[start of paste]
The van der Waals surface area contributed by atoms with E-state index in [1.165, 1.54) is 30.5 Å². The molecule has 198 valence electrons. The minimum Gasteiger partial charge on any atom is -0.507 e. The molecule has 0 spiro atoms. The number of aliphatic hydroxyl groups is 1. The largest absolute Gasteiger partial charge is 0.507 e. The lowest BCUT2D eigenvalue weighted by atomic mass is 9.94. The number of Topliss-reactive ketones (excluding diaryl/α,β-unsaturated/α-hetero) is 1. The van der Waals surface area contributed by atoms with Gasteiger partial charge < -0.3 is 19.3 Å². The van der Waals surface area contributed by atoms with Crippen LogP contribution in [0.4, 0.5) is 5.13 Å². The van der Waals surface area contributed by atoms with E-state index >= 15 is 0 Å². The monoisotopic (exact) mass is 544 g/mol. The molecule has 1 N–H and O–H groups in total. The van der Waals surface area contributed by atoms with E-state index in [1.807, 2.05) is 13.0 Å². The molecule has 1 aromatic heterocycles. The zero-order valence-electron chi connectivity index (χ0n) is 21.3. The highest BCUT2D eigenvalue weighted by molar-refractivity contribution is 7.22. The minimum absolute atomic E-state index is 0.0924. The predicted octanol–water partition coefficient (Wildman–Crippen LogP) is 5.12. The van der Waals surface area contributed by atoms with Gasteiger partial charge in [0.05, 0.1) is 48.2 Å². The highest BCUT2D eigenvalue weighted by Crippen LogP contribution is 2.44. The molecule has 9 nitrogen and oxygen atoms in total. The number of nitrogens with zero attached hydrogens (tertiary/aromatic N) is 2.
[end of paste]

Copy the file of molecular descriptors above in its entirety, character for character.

The van der Waals surface area contributed by atoms with E-state index in [1.165, 1.54) is 30.5 Å². The molecule has 198 valence electrons. The minimum Gasteiger partial charge on any atom is -0.507 e. The molecule has 0 spiro atoms. The number of aliphatic hydroxyl groups is 1. The largest absolute Gasteiger partial charge is 0.507 e. The lowest BCUT2D eigenvalue weighted by atomic mass is 9.94. The number of Topliss-reactive ketones (excluding diaryl/α,β-unsaturated/α-hetero) is 1. The van der Waals surface area contributed by atoms with Gasteiger partial charge < -0.3 is 19.3 Å². The van der Waals surface area contributed by atoms with Crippen LogP contribution in [0.4, 0.5) is 5.13 Å². The van der Waals surface area contributed by atoms with E-state index >= 15 is 0 Å². The monoisotopic (exact) mass is 544 g/mol. The molecule has 1 N–H and O–H groups in total. The van der Waals surface area contributed by atoms with E-state index in [1.807, 2.05) is 13.0 Å². The molecule has 1 aromatic heterocycles. The zero-order valence-electron chi connectivity index (χ0n) is 21.3. The highest BCUT2D eigenvalue weighted by molar-refractivity contribution is 7.22. The minimum absolute atomic E-state index is 0.0924. The predicted octanol–water partition coefficient (Wildman–Crippen LogP) is 5.12. The van der Waals surface area contributed by atoms with Gasteiger partial charge in [0.05, 0.1) is 48.2 Å². The highest BCUT2D eigenvalue weighted by Crippen LogP contribution is 2.44. The molecule has 9 nitrogen and oxygen atoms in total. The number of nitrogens with zero attached hydrogens (tertiary/aromatic N) is 2.